Credit CARD Act Tackles Penalty Interest Rates

By , Editor-in-chief
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Missing a monthly credit card payment used to mean saying farewell to low interest rates and special promotions. However, under new Credit CARD Act guidelines that take effect on August 22, banks must look at your overall account history before relegating you to their subprime portfolio. Lawmakers required the Federal Reserve to clarify the rules under which lenders can adjust annual percentage rates after an account has been opened.

Banks Must Warn About Penalty Rates

Late fees of up to $50 didn't sting as bad as the penalty finance charges many lenders impose after a missed payment. For some cardholders, a single missed deadline meant kissing farewell to low interest rates forever. Some credit card agreements forced higher APRs on late cardholders quickly and retroactively, negating some teaser rates. Therefore, a lost envelope could trigger hundreds of dollars in penalty finance charges.

The new rules force banks to wait at least 45 days before adjusting a credit card's interest rate, even when the customer acknowledges a late payment. This cooling off period allows lenders and consumers to resolve billing issues that may have caused a missed payment. It also gives consumers a window during which they can transfer balances to a bank's competitors, avoiding higher interest rates.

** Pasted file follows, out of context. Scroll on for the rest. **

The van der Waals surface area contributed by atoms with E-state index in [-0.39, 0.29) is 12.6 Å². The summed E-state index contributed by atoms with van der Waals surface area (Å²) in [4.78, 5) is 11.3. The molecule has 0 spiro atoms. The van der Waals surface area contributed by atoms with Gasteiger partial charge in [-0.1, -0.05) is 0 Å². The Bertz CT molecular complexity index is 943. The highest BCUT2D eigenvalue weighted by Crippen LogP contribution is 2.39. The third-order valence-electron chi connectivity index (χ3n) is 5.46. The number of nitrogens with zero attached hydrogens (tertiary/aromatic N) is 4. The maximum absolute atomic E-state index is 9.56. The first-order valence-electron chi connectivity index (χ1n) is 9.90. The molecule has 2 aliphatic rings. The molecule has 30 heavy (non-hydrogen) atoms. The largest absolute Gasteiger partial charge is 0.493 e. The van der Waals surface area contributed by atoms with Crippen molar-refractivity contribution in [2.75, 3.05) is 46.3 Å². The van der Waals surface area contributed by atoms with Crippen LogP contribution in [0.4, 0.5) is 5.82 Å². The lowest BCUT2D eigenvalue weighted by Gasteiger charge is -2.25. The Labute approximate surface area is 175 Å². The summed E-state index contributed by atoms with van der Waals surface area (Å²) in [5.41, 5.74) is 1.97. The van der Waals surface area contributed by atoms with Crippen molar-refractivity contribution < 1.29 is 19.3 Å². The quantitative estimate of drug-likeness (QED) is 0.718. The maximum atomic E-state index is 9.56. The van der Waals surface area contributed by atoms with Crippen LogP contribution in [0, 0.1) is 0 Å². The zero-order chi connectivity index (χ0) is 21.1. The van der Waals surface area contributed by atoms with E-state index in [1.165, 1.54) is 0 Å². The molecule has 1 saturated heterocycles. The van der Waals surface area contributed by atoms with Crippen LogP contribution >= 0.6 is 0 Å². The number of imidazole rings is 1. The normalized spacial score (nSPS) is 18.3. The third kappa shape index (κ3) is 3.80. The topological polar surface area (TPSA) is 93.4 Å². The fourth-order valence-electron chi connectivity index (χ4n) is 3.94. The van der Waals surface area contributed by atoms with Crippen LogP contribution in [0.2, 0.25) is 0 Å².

Penalty Rates Now Reversible

Under the new regulations, credit card issuers can only impose a punishment APR for a maximum of six months. After that, lenders may use up to 45 additional days to conduct an account review. If you haven't missed any other minimum payments during the penalty period, the bank will have to come up with a pretty convincing reason to tell the Federal Reserve why it can't roll your account back to its original interest rate.

Earlier provisions of the Credit CARD Act already streamlined marketing and contract communications from lenders. This wave of new rules gives the Fed the ability to ensure that account updates get received and understood by consumers in a timely fashion. These rules don't just force credit card companies to be more fair with their penalties, they offer a framework for greater partnership between banks and customers to resolve disputes.


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